Equal parts sly identity crisis, suspenseful cross-continental chase, and cool romance, North by Northwest is one of Alfred Hitchcock’s most enjoyable films. Done with the irreverent brand of humor that the director made his trademark, the film balances somewhere between suspense thriller and urbane comedy, its considerable wit both complementing and fueling its intrigue. As memorable for the sexy, sophisticated banter between Cary Grant and Eva Maria Saint as for the famous crop-dusting sequence or the climactic chase atop Mount Rushmore, North by Northwest is one of those films that inspires any number of readings. Chock-full of phallic references, conspiracy paranoia, Freudian subtext (made particularly apparent in Thornhill’s relationship with his mother, who in reality was played by an actress born the same year as Grant), and featuring a token sinister homosexual, watching the movie is like watching an ode to the forces at work against the single, successful white man in Cold War America. As played by the superb Grant, he’s a glib, increasingly befuddled man who perfectly represents the film’s breezy yet cautionary tone, a playboy and a mama’s boy in one charming yet vaguely troubled package. His true identity, Hitchcock seems to be saying, is as open to question as the one he is forced to assume. For her part, Saint put her stamp on the Icy Sex Goddess role as Eve, allowing just the right measure of vulnerability to melt through the character’s freeze-dried exterior. She provided an able foil for Grant, easily matching his personal brand of suave charm with her own. Their pairing was one of the most delightful in Hitchcock’s films, elegant yet with a delicate tinge of frenzy. Elegant frenzy could describe the film as a whole: stylish and taut, North by Northwest is Hitchcock at his gleeful best.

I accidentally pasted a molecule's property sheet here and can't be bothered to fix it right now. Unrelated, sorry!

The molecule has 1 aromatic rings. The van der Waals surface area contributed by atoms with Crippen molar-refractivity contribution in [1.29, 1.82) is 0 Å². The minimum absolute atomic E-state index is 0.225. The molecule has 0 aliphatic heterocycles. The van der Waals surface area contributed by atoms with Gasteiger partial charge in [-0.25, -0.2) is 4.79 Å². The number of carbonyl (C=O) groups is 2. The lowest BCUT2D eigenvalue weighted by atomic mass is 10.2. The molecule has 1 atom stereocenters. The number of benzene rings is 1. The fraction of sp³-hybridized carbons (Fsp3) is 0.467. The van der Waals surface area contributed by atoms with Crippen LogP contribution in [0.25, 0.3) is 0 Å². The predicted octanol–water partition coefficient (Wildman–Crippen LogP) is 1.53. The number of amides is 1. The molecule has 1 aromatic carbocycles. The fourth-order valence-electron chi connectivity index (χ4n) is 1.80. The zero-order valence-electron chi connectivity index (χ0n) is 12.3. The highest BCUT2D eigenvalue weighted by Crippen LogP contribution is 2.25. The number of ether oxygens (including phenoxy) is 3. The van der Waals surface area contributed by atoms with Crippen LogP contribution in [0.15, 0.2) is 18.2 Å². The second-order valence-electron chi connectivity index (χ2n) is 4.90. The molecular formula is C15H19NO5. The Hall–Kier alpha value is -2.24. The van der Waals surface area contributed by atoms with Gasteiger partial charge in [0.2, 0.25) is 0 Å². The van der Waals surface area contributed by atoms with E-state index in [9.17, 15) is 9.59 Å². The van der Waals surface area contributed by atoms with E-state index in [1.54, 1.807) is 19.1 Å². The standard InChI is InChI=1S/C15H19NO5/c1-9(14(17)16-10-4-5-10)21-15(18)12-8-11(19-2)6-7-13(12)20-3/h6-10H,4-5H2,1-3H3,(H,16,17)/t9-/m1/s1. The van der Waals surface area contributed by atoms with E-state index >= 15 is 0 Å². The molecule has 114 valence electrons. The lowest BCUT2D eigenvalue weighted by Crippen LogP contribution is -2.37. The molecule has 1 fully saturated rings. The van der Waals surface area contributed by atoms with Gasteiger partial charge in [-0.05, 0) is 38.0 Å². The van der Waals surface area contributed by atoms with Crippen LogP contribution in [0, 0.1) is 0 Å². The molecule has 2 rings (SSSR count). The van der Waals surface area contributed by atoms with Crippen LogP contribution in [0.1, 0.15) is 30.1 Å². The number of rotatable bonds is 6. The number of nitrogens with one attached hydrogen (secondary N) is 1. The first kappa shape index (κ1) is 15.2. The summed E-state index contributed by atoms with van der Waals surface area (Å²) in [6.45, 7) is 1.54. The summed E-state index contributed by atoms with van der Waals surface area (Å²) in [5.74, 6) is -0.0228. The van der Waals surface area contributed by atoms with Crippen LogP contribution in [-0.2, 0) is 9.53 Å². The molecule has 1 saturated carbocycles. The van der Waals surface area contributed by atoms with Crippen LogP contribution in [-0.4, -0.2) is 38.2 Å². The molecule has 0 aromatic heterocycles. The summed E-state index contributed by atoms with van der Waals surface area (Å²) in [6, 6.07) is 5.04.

Cary Grant, Eva Marie Saint, James Mason, Jesse Royce Landis, Leo G. Carroll
1959, colour, 136 minutes